>> well, what dr. oz should hope for is that voters focus on issues, whether it's covid or any other issue, rather than his residency. so he should hope for that. that said, i think it's a mistake for candidates to pander to the unvaccinated which are what too many are doing because there are a lot more people who are vaccinated. so i think that's a problem. it's clear, too, he's evolved politically. i have read that he was devoted to political figures like arnold schwarzenegger, moderate republicans. it seems that dr. oz is shifting towards the trumpian model, hoping to get that endorsement. so, i would just simply say that, you know, conspiracy theorys typically don't go over well. it might help him in a primary but they won't help him very much in a general election. at the end of the day, the race is going to be about the general election and republicans should
do well in 2022, but it's a competitive state. and you just can't afford erosion over issues like sp conspiracy theorys. >> charlie, i'm glad you mentioned the trumpian model. some are warming up to the candidacy, and quote, it's great to have someone who certainly is a game-changer from the very first moment. who doesn't love a guy who has 100% name i.d. and a whole bunch of money. taking a step back and looking more broadly at the state of the republican party, there are a lot more celebrity candidates, whether herschel walker or caitlyn jenner. what does that tell you about the state of the gop? >> we've had candidates, candidates who could sell fun in the case of dr. oz. what tells me, dr. oz is running in pennsylvania because he doesn't see a path to winning in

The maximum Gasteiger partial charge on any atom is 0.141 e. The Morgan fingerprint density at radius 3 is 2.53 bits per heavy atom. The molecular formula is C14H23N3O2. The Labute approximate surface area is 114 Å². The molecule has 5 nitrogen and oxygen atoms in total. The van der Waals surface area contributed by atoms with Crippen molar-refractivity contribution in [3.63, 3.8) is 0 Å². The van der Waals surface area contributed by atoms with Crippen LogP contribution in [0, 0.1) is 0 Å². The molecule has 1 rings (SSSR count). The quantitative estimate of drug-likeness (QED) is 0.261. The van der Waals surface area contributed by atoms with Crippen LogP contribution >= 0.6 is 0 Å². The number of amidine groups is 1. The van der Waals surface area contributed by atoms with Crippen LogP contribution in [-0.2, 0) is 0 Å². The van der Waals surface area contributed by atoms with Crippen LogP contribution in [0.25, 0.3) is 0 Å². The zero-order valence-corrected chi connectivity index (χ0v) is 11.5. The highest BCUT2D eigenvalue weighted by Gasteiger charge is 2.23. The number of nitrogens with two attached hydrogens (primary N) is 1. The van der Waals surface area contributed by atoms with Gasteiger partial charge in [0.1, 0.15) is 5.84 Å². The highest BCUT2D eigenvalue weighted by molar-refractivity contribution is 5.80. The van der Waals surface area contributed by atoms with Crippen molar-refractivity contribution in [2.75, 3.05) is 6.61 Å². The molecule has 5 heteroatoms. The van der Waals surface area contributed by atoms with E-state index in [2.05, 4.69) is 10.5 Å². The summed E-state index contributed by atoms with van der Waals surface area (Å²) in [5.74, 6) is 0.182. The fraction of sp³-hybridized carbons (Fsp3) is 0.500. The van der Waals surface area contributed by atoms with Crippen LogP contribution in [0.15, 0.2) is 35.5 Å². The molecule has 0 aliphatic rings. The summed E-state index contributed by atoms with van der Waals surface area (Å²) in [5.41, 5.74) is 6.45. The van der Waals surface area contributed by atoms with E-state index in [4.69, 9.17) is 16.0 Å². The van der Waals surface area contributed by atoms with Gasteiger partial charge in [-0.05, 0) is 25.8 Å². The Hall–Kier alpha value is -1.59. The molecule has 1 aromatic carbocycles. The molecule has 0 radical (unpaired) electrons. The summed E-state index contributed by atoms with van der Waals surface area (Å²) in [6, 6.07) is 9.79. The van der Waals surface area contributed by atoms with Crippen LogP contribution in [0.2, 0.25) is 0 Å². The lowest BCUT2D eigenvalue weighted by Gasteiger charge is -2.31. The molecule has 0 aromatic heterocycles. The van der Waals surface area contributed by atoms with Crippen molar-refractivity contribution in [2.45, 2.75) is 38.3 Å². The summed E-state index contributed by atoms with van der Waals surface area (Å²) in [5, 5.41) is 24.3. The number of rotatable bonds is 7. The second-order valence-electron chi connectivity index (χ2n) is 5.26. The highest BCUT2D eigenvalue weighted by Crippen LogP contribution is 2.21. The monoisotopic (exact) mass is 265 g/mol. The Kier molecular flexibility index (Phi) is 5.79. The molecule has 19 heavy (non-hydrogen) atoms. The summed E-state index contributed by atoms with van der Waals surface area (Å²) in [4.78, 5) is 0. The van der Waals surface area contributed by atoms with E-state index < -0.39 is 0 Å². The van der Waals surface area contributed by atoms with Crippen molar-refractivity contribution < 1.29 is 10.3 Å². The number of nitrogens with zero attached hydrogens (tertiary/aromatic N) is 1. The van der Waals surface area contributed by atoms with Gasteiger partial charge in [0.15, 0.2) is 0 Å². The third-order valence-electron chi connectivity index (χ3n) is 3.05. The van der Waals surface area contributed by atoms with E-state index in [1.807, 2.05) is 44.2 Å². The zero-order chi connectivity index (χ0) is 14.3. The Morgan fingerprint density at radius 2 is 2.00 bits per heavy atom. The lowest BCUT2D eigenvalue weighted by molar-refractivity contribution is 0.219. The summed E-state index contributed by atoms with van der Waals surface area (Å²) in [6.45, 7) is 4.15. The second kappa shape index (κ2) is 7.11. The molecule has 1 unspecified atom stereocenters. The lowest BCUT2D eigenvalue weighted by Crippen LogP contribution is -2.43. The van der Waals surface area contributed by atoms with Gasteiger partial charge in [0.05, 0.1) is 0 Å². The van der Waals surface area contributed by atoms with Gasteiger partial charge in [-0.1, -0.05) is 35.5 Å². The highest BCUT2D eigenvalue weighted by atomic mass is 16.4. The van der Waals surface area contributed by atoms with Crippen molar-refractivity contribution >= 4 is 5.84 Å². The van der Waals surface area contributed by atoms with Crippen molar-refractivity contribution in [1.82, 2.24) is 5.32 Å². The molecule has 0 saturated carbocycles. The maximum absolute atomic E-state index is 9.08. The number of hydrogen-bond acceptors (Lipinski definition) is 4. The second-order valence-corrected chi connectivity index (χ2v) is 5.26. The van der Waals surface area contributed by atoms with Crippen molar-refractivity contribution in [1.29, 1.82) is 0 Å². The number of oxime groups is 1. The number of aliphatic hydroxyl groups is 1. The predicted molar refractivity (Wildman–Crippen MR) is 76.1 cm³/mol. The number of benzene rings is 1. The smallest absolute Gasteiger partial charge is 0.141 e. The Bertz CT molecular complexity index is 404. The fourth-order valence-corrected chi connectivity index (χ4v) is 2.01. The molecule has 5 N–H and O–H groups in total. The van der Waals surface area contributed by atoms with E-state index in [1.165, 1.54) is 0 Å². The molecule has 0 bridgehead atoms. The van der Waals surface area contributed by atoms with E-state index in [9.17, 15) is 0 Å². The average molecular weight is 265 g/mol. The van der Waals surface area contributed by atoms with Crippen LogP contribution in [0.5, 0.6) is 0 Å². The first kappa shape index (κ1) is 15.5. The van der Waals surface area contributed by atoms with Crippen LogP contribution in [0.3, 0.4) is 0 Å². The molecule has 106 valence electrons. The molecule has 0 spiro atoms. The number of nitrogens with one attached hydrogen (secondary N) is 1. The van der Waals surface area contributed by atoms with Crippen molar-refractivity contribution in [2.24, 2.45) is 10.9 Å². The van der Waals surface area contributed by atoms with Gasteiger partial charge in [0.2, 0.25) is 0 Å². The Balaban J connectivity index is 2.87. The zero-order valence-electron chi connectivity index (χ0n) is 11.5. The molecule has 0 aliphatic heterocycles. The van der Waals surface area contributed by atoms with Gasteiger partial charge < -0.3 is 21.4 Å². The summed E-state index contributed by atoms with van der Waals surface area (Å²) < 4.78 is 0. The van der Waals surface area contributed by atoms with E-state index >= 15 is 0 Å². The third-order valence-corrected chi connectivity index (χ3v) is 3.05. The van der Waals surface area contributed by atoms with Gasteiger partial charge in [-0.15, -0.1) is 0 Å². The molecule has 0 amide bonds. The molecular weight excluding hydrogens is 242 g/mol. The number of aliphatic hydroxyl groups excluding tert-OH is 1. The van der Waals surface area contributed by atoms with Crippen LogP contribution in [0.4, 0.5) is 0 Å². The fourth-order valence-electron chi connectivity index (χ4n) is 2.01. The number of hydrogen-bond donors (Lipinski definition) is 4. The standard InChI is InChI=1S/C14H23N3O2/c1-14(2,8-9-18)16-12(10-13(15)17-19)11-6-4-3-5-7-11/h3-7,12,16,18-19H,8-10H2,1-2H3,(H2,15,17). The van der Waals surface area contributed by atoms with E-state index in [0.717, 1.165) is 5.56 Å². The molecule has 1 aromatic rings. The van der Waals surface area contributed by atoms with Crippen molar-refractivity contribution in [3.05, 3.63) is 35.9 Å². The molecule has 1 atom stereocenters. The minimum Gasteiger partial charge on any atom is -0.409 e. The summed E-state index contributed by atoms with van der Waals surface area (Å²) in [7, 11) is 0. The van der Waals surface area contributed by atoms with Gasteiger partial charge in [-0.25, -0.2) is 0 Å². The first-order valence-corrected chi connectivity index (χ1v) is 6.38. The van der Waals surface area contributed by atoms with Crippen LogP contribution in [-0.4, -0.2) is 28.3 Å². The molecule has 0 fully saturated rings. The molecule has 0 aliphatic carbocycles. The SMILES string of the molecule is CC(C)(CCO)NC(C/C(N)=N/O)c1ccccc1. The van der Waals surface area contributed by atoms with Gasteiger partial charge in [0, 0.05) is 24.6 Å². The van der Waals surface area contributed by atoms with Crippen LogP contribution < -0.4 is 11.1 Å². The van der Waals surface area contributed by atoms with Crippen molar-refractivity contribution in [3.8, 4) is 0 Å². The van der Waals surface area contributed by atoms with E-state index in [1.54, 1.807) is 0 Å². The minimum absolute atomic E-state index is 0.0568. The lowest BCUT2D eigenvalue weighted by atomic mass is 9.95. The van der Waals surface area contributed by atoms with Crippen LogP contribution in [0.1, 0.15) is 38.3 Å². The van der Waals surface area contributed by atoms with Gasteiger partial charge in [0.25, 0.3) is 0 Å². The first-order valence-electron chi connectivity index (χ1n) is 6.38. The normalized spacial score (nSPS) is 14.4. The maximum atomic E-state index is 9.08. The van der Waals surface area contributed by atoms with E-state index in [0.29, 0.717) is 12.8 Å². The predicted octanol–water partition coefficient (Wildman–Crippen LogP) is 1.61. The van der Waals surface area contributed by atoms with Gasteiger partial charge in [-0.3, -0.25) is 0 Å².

his home state of new jersey. carla sands running in pennsylvania, she's running because she doesn't have a path forward in california. and david mccormick who might run, who is a very solid person, but he lives in connecticut so obviously no path there. so, i think they're choosing the state where is they think they have a path. and they think that in some cases their celebrity or their wealth can propel them. i don't think this is necessarily knew. just the fact that this is a republican year that they want to run in a state where they have a decent chance for success. >> it looks like you're calling the race for pat toomey's seat a race for carpetbaggers, charlie? >> well, i'd like to say this, it's not necessarily a disqualifying issue. i mentioned sands grew up in pennsylvania. mccormick has a strong pennsylvania pedigree, too. but he's been in connecticut for